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Connectivity comparison

For some imaging applications, the extent to which a camera can communicate with its environment can be an important aspect in the camera decision process. The table below provides an overview of the connectivity of the Canon PowerShot SX430 IS and Sony A1 and, in particular, the interfaces the cameras (and selected comparators) provide for accessory control and data transfer.

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Input-Output Connections
    Camera
Model
Hotshoe
Port
Internal
Microphone
Internal
Speaker
Microphone
Port
Headphone
Port
HDMI
Port
USB
Port
WiFi
Support
NFC
Support
Bluetooth
Support
1.
 
Canon SX430-monomono---2.0YY-
2.
 
Sony A1YstereomonoYYfull3.2Y-Y
3.
 
Canon SX740-stereomono--micro2.0Y-Y
4.
 
Canon SX70-stereomonoY-micro2.0Y-Y
5.
 
Canon SX730-stereomono--micro2.0YYY
6.
 
Canon G7 X Mark II-stereomono--micro2.0YY-
7.
 
Canon SX420-monomono---2.0YY-
8.
 
Canon SX620-monomono--micro2.0YY-
9.
 
Canon SX720-stereomono--micro2.0YY-
10.
 
Canon SX410-stereomono---2.0---
11.
 
Canon SX710-stereomono--micro2.0YY-
12.
 
Panasonic ZS70-stereomono--micro2.0Y--
13.
 
Sony A7S IIIYstereomonoYYfull3.2Y-Y
14.
 
Sony A7R IVYstereomonoYYmicro3.1YYY
15.
 
Sony A7R IIIYstereomonoYYmicro3.1YYY
16.
 
Sony A9YstereomonoYYmicro2.0YYY
17.
 
Sony A7R IIYstereomonoYYmicro2.0YY-

It is notable that the A1 has a microphone port, which can help to improve the quality of audio recordings by attaching an external microphone. The SX430 does not feature such a mic input.

Studio photographers will appreciate that the Sony A1 (unlike the SX430) features a PC Sync socket, so that professional strobe lights can be controlled by the camera.

Both the SX430 and the A1 are recent models that are part of the current product line-up. The SX430 replaced the earlier Canon SX420, while the A1 does not have a direct predecessor. Further information on the two cameras (e.g. user guides, manuals), as well as related accessories, can be found on the official Canon and Sony websites.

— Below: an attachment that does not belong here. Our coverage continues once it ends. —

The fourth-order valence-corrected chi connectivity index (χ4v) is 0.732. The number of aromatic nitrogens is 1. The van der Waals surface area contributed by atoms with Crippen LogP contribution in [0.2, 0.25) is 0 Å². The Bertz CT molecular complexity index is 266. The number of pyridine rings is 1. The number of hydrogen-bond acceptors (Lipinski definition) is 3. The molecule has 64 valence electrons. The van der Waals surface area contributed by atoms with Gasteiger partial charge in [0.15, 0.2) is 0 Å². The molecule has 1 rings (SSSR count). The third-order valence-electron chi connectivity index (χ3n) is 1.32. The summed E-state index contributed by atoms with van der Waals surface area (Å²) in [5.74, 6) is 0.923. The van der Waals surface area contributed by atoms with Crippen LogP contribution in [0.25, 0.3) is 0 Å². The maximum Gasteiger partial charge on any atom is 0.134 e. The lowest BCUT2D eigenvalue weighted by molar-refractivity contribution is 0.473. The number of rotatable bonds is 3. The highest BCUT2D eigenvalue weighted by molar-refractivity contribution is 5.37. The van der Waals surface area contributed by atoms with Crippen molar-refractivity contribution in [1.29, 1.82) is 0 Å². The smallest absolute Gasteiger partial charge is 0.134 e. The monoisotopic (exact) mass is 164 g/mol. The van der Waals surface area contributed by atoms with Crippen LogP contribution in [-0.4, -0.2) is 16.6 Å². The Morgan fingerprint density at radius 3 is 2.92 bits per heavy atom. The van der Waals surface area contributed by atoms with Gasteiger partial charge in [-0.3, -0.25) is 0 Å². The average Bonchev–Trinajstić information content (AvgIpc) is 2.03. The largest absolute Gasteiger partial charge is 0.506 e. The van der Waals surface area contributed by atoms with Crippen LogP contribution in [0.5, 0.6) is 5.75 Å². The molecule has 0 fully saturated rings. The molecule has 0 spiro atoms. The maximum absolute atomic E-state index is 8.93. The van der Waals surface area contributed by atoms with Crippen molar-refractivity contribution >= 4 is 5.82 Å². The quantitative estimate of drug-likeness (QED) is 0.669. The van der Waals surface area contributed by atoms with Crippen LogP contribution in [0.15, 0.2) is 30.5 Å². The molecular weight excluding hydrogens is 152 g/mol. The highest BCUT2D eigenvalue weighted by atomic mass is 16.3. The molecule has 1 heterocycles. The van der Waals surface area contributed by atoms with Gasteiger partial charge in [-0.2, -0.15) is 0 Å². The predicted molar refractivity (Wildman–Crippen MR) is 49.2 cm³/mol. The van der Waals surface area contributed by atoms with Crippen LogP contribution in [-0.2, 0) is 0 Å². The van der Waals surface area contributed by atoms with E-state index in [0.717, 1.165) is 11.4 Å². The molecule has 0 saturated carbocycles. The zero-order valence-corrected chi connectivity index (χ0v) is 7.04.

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Review summary

So how do things add up? Is there a clear favorite between the Canon SX430 and the Sony A1? Which camera is better? Below is a summary of the relative strengths of each of the two contestants.

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Reasons to prefer the Canon PowerShot SX430 IS:

  • Ready to shoot: Has a lens built-in, whereas the A1 requires a separate lens.
  • More compact: Is smaller (104x69mm vs 129x97mm) and thus needs less room in the bag.
  • Less heavy: Is lighter even though it comes with a built-in lens (unlike the A1).
  • Easier fill-in: Is equipped with a small onboard flash to brighten deep shadow areas.
  • Easier device pairing: Supports NFC for fast wireless image transfer over short distances.
  • More affordable: Was introduced at a lower price, despite coming with a built-in lens.
  • More heavily discounted: Has been available for much longer (launched in January 2017).

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Advantages of the Sony A1:

  • More detail: Has more megapixels (49.8 vs 19.9MP), which boosts linear resolution by 61%.
  • High quality composites: Can combine several shots after pixel-shifting its sensor.
  • Better image quality: Is equipped with a larger and more technologically advanced sensor.
  • Richer colors: The sensor size advantage translates into images with better, more accurate colors.
  • More dynamic range: Larger sensor captures a wider spectrum of light and dark details.
  • Better low-light sensitivity: Larger sensor produces good images even in poorly lit environments.
  • Better video: Provides higher definition movie capture (8k/30p vs 720/25p).
  • Better live-view autofocus: Features on-sensor phase-detection for more confident autofocus.
  • Better sound: Can connect to an external microphone for higher quality sound recording.
  • Better sound control: Has a headphone port that enables audio monitoring while recording.
  • Easier framing: Has an electronic viewfinder for image composition and settings control.
  • More detailed LCD: Has a higher resolution rear screen (1440k vs 230k dots).
  • More flexible LCD: Has a tilting screen for odd-angle shots in landscape orientation.
  • Fewer buttons to press: Has a touchscreen to facilitate handling and shooting adjustments.